Back in my teen years in the mid 90s, while living in Greece for a few years, I had a habit of writing daily journal entries. The topic would vary depending on my mood for that day. These entries were in English, despite it not being my first or second language at the time. Looking back at these entries recently, I noticed this one entry I had made about myself. Sort of a one page bio intro to myself. I noticed in that entry there was not a single mention of the word ‘Assyrian’ neither as my language nor my ethnicity. I only mentioned myself being from Iraq and of a Christian religion. Does this mean I wasn’t Assyrian at this particular stage of my life? Of course not. Was it simply ignorance on my part or just part of my upbringing and the influence of school and the Saddam’s Ba’ath regime in brainwashing the masses? It could be. The point is, your ethnicity could be set in stone but it may not reflect in the way you live and write. Throughout the ages, starting from the time of Christ and up until the 1900s, Assyrians either didn’t see the need to constantly refer to themselves as being Assyrian, or they did but it was basically lost in translation. During my research into Assyrian continuity after the fall of the empire, I found no less than 20 different terms by which other nations referred to the old and new Assyrians. And that is just in my limited research and only in the English language. Imagine all the other ways they were referred to in all the other languages (Arabic, Greek, Latin etc.)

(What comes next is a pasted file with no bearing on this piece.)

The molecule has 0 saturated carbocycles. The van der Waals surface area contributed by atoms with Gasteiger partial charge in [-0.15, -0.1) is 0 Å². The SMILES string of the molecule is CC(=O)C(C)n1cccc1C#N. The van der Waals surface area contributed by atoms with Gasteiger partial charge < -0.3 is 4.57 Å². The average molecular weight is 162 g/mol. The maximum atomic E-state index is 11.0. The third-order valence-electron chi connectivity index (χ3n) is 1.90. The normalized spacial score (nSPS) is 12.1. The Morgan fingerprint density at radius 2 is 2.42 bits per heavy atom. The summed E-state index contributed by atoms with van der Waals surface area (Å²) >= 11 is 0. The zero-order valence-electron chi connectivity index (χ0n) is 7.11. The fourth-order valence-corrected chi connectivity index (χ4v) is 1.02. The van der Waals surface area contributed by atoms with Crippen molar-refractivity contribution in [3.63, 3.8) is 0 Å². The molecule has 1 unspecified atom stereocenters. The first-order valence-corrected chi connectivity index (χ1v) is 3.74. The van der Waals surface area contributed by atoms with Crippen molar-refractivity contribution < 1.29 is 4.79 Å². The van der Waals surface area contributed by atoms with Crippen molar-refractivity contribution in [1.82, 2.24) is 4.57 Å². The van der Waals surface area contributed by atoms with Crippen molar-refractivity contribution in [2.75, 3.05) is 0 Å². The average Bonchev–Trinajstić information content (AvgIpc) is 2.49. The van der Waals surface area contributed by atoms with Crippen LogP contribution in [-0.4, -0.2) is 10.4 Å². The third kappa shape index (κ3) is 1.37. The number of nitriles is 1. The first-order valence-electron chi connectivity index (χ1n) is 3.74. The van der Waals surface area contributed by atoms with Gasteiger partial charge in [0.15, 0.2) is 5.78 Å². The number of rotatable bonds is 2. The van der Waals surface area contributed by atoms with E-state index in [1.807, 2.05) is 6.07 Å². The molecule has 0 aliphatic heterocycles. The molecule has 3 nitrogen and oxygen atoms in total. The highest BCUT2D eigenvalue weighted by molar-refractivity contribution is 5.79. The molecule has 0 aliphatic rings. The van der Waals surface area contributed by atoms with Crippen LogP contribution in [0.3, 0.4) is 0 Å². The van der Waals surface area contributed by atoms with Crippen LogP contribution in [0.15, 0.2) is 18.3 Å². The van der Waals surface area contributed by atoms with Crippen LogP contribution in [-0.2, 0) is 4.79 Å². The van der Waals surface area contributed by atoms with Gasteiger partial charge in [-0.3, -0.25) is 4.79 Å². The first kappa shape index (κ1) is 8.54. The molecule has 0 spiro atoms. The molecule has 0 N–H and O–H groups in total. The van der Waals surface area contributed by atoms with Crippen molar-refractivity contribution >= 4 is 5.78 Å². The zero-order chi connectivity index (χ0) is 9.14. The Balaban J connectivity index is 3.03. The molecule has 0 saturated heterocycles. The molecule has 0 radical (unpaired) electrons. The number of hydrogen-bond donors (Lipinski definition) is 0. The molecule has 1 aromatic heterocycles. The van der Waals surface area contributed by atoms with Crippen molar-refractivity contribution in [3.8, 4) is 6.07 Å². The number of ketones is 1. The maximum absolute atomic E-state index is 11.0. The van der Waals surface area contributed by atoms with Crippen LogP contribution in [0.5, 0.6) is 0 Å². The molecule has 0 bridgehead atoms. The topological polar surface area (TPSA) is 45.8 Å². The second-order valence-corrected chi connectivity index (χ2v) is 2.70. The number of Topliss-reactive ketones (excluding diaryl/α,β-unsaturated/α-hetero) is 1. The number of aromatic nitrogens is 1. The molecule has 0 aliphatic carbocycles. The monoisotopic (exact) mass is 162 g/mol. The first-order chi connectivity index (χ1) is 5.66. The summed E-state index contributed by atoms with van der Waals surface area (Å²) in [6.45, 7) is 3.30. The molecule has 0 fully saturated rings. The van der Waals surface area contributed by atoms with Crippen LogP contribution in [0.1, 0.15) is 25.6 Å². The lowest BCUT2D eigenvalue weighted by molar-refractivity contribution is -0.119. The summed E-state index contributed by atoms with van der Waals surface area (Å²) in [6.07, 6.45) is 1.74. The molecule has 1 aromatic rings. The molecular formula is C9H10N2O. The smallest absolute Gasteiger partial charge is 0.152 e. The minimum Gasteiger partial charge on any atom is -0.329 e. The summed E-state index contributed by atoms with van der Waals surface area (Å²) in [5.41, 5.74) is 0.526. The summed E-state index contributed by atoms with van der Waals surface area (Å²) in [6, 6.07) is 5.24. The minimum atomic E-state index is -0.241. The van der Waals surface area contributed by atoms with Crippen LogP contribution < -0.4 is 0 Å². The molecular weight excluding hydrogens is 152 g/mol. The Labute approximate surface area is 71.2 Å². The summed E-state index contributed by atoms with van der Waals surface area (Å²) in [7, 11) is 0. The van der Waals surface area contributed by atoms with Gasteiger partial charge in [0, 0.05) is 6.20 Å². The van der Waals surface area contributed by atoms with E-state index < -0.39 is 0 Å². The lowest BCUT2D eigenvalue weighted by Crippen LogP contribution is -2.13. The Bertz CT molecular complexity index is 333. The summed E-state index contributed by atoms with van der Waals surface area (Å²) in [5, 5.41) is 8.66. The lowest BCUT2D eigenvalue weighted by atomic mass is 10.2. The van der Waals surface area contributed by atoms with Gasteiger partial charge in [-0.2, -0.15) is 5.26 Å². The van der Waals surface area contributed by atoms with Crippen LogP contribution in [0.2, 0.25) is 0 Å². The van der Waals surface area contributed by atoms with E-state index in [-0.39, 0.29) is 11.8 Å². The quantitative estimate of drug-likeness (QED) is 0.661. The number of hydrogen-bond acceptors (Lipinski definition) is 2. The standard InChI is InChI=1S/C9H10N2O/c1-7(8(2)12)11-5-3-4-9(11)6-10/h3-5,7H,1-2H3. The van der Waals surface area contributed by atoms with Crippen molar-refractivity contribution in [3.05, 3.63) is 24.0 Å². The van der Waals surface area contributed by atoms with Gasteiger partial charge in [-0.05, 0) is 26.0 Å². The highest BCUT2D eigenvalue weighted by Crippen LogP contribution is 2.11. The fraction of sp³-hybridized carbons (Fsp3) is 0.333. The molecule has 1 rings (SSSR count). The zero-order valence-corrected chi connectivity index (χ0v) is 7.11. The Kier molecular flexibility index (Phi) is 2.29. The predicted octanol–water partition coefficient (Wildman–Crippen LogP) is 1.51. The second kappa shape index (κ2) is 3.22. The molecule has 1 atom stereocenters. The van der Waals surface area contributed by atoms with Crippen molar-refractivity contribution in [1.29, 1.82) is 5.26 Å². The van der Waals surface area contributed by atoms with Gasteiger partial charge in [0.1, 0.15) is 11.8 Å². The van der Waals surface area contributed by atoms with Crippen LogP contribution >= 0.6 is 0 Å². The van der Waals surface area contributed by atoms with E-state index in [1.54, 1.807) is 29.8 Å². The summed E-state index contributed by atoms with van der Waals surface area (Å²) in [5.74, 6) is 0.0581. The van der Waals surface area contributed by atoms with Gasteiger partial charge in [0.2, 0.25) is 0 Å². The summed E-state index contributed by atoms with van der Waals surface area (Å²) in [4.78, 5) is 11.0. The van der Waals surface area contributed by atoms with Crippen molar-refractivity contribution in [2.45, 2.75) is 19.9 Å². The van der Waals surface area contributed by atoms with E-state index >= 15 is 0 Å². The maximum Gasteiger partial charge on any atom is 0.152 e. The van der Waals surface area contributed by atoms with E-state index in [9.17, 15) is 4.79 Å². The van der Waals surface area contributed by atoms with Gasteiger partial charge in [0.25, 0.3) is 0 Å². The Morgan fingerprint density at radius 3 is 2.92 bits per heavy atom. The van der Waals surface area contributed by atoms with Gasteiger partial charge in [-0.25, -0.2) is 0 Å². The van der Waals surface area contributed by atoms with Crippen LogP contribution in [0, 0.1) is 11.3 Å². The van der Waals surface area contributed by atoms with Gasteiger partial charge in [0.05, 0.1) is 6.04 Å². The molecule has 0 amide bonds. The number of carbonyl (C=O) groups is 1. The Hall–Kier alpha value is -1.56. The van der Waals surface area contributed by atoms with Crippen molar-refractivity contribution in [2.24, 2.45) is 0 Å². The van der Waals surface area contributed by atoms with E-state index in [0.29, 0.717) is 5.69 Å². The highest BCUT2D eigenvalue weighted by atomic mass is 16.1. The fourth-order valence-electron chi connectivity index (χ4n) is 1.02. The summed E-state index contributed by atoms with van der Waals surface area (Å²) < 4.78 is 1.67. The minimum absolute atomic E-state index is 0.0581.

Think of the Assyrian identity and continuity post the fall of the empire in 612 B.C as a road (see the road image on the side for illustration). It starts as a small one, signifying the start of the empire, around 2400 B.C. Then the road gets wider-the empire at its peak strength and reach-and by 612 B.C, that road becomes very narrow and filled with potholes, dirt and is almost unrecognizable. Yet it is still a road and continues forward. This road goes through mountains, hills, even a cave. At times, it becomes a narrow bridge over very deep and fast moving water But at no point does it end, it just continues. In fact, there are stretches on this road that are so badly damaged and can’t be recognized, if you only managed to remove some of the dirt, you will realize that this road actually is continuing and it is the same road that you took when you started your journey. In other words, if you took this road from the start and despite all the difficulties you will encounter along the way, if you manage to continue on this road, you are guaranteed to get to your current destination. That is the Assyrian continuity for you in a nutshell: it is like road that changes so much in terrain but it is essentially the same one that you took and at no point does it cut off.
Assyrian continuity is a great example of the human will and its strong desire to remain relevant and alive in the face of all obstacles. We may take a nation’s survival for thousands of years for granted but it is not as easy as it looks, especially for the Assyrian people and ethnicity. The fact that Assyrians have been stateless complicates things even more. Assyrian resiliency, being this strong, can only be traced to their strong and powerful ancestors, the Assyrians of Nineveh and Ashur, from 2400 to 612 B.C.